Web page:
Mumbai/Bangalore, May 11 (IANS) The rupee fell again Friday closing at 53.63 to the dollar after data showed a fall in factory output for March.
The rupee had ended at 53.44 Thursday. Having fallen for six consecutive weeks, the rupee remains within sight of a record low of 54.30 against the dollar hit last December.
Market experts and traders said there were no visible signs of dollar selling during the day after the Reserve Bank of India (RBI) Thursday asked exporters to convert half of their forex holdings into rupees.
They said markets only felt a muted impact after a deputy governor of the RBI said the central bank had intervened in the volatile currency market to curb speculation in the weakening of the rupee against dollar and ensure genuine dealings.
'The intervention has been motivated by the pressures we see in the market based on calculations about costs and benefits of such a measure. Curbing speculation in the forex (foreign exchange) market is avery important objective and all our measures always had that in mind,' Deputy Governor Subir Gokarn told reporters here on the margins of an industry meeting here.
Defending the intervention as timely, Gokarn said to dub the measure being too little, too late was not a fair judgement because if it (intervention) was done at the wrong time, the cost would have been quite significant while some benefits may be visible.
'We want to make sure in pursuit of one set of objective, we are not undermining other speculation. It is a very delicate balancing act and our timing and choice of instruments is based on those concerns,' Gokarn said after an interactive session with members of the Confederation of Indian Industry (CII) southern region here.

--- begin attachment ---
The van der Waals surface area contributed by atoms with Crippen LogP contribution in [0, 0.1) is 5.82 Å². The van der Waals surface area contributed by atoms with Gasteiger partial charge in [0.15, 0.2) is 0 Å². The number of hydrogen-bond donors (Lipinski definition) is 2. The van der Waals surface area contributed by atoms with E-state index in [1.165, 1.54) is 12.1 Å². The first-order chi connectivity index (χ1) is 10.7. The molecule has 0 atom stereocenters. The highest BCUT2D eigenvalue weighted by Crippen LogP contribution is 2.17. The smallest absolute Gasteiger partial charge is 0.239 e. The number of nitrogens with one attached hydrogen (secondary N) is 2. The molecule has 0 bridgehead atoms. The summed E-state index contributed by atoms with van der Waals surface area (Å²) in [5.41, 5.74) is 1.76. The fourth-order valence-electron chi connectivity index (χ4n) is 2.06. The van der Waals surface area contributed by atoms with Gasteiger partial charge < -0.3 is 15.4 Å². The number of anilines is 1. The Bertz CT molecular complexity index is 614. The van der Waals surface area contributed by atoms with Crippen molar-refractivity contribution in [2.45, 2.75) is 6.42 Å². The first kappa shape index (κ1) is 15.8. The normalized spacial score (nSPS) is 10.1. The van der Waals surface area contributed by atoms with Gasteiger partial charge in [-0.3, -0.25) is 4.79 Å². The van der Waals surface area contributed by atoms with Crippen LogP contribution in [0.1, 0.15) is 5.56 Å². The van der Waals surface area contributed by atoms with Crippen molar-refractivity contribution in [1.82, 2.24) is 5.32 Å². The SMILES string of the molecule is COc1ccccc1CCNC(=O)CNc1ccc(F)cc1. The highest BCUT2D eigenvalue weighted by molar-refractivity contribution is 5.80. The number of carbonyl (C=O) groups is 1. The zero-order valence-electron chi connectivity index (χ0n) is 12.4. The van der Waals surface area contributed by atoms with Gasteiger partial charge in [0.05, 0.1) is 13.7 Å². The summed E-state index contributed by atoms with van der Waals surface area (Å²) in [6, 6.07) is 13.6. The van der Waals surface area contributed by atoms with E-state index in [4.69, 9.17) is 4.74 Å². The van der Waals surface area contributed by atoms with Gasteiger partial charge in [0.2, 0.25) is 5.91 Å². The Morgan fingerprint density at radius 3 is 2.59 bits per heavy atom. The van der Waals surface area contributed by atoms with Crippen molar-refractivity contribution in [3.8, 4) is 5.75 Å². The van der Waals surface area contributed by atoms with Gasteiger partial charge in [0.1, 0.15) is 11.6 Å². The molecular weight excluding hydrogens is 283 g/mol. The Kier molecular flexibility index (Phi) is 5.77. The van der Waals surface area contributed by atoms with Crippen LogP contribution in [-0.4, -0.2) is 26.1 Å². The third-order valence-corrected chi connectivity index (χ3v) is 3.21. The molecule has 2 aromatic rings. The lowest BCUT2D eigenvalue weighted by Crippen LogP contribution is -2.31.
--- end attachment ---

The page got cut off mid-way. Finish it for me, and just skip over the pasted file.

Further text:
In a bid to stem a sliding rupee, the RBI Thursday directed exporters to convert 50 percent of their foreign exchange earnings kept in bank accounts into rupee, as demand for the greenback (US dollar) resulting in the rupee depreciating to 53.85 Wednesday.
The apex bank had also cut the banks' intra-day positions to five times of the net overnight positions set after the curbs it took December 15.
'To the extent we have the power, capacity and instruments, we will use them to prevent rupee from the spiral of sharp depreciation,' Gokarn asserted.
Noting that the central bank's goal was to provide stability in the forex market, the deputy governor said the intervention was to minimise the pressure on the dollar from speculative channels.
'At the same time, we have to ensure genuine use of dollar for production and trading activity is not affected. Demand-supply will decide the currency level though stability in the market is critical. Increasing capital inflows will also help in stabilising the rupee,' Gokarn observed.